The 130-turbine Cape Wind offshore wind farm proposed for construction on Horseshoe Shoal in Nantucket Sound, Mass., on Friday received two key approvals—from the Environmental Protection Agency (EPA) and the U.S. Army Corps of Engineers—completing its federal permitting process.
After reviewing the Environmental Impact Statement and Record of Decision on the facility owned by Cape Wind LLC, the U.S. Army Corps, New England District made its determination under Section 10/Section 404 jurisdiction to issue a Corps permit for the proposal. A permit issued under Section 10 of the Rivers and Harbors Act allows facilities to work in navigable waters of the U.S.
Cape Wind said on Friday that the EPA’s approval came 24 hours after the Corps approval. In 2009, Cape Wind completed its state and local permitting. Those approvals were later upheld by the Massachusetts Supreme Judicial Court.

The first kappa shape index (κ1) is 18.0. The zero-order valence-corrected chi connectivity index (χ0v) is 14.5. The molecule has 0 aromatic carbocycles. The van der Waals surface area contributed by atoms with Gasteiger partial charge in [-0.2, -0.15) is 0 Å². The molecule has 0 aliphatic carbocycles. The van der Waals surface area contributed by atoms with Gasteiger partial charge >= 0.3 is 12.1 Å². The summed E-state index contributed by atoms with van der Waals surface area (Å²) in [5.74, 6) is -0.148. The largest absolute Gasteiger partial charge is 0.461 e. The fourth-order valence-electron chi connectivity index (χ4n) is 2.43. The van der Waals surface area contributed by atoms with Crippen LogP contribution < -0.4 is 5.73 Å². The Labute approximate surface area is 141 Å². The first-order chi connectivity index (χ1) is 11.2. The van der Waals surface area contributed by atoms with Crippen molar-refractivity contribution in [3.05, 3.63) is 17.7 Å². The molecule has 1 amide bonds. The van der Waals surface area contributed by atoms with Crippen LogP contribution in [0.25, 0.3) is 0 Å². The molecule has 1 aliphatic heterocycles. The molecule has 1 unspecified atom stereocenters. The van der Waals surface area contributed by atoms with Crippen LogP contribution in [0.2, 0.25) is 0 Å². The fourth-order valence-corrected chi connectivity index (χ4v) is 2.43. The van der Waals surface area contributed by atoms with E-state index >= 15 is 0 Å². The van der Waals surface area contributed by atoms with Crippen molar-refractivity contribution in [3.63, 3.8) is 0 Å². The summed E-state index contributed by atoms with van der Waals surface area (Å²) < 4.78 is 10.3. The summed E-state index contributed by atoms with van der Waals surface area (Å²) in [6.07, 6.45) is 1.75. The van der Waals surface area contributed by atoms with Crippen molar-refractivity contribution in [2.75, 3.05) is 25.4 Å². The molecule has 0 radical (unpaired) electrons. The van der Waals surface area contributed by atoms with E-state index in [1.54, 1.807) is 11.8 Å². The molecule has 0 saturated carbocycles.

The Bureau of Ocean Energy Management, Regulation and Enforcement (BOEMRE)—an arm of the U.S. Department of the Interior (DOI) and the lead federal agency in the environmental review—issued its record of decision in April 2010 favoring the project. And in November, the Massachusetts Department of Public Utilities approved a 15-year power purchase agreement that has National Grid buying 50% of Cape Wind’s energy, capacity, and renewable energy credits.
“With the permitting process complete, and with the Massachusetts Department of Public Utilities recent approval of Cape Wind’s power purchase contract with National Grid, Cape Wind’s focus turns to securing project finance,” the company said in a statement on Friday.
On Dec. 28, meanwhile, BOEMRE and Massachusetts announced a request for interest (RFI) to determine the level of interest in further future development offshore. The RFI area off the coast of Massachusetts is approximately 12 nautical miles (nm) south of Martha’s Vineyard and Nantucket, and it extends approximately 31 nm seaward. The area is approximately 2,224 square nm and contains 321 whole lease blocks and 163 partial blocks on the Outer Continental Shelf. Granting of the permit is the initial step under the DOI’s "Smart from the Start" renewable energy initiative announced in November. The goal is to have BOEMRE identify priority "wind energy areas" for potential development. Public comment is due February 28, 2011.
Sources: Cape Wind, U.S. Army Corps of Engineers, EPA, BOEMRE